Evolving the Internet
Princeton-supported network serves as testing ground
By Steven Schultz
Princeton NJ -- Princeton Researchers are helping to develop an experimental global network of computers that is expected to become a testing ground for a future generation of the Internet.
The network, called PlanetLab, is designed to allow researchers to develop and test powerful new types of software that are not confined to a single computer but run on many computers at once, treating the global network, in a sense, as one large, widely distributed computer.
Once fully developed, such a network could yield many benefits, from faster downloads to more powerful search engines. A person watching an online video, for example, might receive it from many computers that work together to avoid congested parts of the Internet. Software that scans the entire Internet for malicious behavior could catch problems before they could be detected by a single computer at one particular site.
"If I can observe the behavior of the Internet from multiple vantage points, I can see what the traffic looks like, where the losses are and where the congestion is," said Larry Peterson, chair of Princeton's computer science department and one of the founders of PlanetLab.
In its initial stages, PlanetLab is expected to be most useful as a vehicle -- open to any researcher in industry or academia -- for testing globally distributed applications. Previously, researchers relied on network simulation, or a cluster of computers in a single room or building. With PlanetLab, which is built onto the Internet as an "overlay" network, researchers have a real-life testing ground that would be impossible for any single institution or company to create, said Peterson. "The Internet is much flakier than a controlled machine room," he said. "And it's just not practical for any one researcher to have hundreds of machines spread all over the world."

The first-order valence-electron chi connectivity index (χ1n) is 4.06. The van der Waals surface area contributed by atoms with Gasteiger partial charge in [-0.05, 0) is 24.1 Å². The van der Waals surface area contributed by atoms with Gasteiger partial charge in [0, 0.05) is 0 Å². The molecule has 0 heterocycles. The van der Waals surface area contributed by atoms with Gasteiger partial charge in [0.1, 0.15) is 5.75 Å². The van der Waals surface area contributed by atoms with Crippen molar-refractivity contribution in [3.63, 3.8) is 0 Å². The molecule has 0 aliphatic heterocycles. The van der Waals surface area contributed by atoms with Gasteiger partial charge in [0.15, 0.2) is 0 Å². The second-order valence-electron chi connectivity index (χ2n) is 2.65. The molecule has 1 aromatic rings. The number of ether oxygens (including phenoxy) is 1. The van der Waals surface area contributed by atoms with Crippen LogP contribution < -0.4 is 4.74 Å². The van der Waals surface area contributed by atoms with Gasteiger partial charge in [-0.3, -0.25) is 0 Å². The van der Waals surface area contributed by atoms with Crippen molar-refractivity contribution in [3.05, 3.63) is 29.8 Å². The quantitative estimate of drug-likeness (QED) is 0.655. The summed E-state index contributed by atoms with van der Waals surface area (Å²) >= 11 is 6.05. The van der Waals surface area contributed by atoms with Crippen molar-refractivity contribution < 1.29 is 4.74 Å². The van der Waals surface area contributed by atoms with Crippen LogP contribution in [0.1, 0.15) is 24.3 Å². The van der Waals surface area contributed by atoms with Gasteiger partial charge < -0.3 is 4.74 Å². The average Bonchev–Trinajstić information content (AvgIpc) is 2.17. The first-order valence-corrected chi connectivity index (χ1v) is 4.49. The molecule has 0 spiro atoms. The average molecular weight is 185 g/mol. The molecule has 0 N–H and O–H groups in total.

The PlanetLab project began in March 2002 when researchers from several institutions met to discuss the idea. The founding group included David Culler of Intel and the University of California-Berkeley, Tom Anderson of the University of Washington and Peterson. Intel, the world's largest computer chip maker and a manufacturer of networking products, provided seed grants of equipment to set up an initial network of 100 computers, which are hosted by 60 international institutions that quickly joined the project. The technology firms HP and Google also are joining the project and will commit resources to it.
Princeton recently has committed to hosting a formal consortium of PlanetLab users and developers. The University will provide administrative and technical support as the system grows toward a goal of 1,000 nodes worldwide.
"PlanetLab is unlike any other collaborative research effort I've been involved in," said Peterson. "It has an energy much like existed in the earliest days of the Internet. Researchers are using PlanetLab as a platform for advancing their individual research agendas, but at the same time, they are looking for opportunities to contribute to PlanetLab's core infrastructure. If I had to put my finger on the key idea in the architecture, it's that we have designed PlanetLab to provide a level playing field for innovation, and the research community has responded in force."
PlanetLab researchers believe the project will help the Internet evolve beyond a simple structure for transmitting data from place to place and toward a system that can manipulate the data before and after it travels. It is a first step toward an Internet that has processing power built into the infrastructure of the network. Because it is so decentralized, the Internet cannot change overnight. But if PlanetLab demonstrates value, companies that sell Internet hardware might begin to work aspects of the system into their products, said Peterson.